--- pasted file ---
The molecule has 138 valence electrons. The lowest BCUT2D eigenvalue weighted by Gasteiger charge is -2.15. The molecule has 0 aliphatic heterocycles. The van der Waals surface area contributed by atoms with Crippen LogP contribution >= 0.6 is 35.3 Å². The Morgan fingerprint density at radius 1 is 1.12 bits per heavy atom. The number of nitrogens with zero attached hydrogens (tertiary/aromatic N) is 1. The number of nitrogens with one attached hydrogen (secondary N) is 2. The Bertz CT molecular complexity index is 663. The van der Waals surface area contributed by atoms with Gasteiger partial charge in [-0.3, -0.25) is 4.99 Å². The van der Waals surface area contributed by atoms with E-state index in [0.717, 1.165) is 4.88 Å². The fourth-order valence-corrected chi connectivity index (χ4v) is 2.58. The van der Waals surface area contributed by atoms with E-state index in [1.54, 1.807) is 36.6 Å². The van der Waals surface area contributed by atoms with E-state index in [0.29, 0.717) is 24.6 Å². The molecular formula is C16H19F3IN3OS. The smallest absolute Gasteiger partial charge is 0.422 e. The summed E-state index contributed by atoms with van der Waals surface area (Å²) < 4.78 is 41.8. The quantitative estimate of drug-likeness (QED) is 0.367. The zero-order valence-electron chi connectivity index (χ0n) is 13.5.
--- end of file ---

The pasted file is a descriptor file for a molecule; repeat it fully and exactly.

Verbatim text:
The molecule has 138 valence electrons. The lowest BCUT2D eigenvalue weighted by Gasteiger charge is -2.15. The molecule has 0 aliphatic heterocycles. The van der Waals surface area contributed by atoms with Crippen LogP contribution >= 0.6 is 35.3 Å². The Morgan fingerprint density at radius 1 is 1.12 bits per heavy atom. The number of nitrogens with zero attached hydrogens (tertiary/aromatic N) is 1. The number of nitrogens with one attached hydrogen (secondary N) is 2. The Bertz CT molecular complexity index is 663. The van der Waals surface area contributed by atoms with Gasteiger partial charge in [-0.3, -0.25) is 4.99 Å². The van der Waals surface area contributed by atoms with E-state index in [0.717, 1.165) is 4.88 Å². The fourth-order valence-corrected chi connectivity index (χ4v) is 2.58. The van der Waals surface area contributed by atoms with E-state index in [1.54, 1.807) is 36.6 Å². The van der Waals surface area contributed by atoms with E-state index in [0.29, 0.717) is 24.6 Å². The molecular formula is C16H19F3IN3OS. The smallest absolute Gasteiger partial charge is 0.422 e. The summed E-state index contributed by atoms with van der Waals surface area (Å²) < 4.78 is 41.8. The quantitative estimate of drug-likeness (QED) is 0.367. The zero-order valence-electron chi connectivity index (χ0n) is 13.5.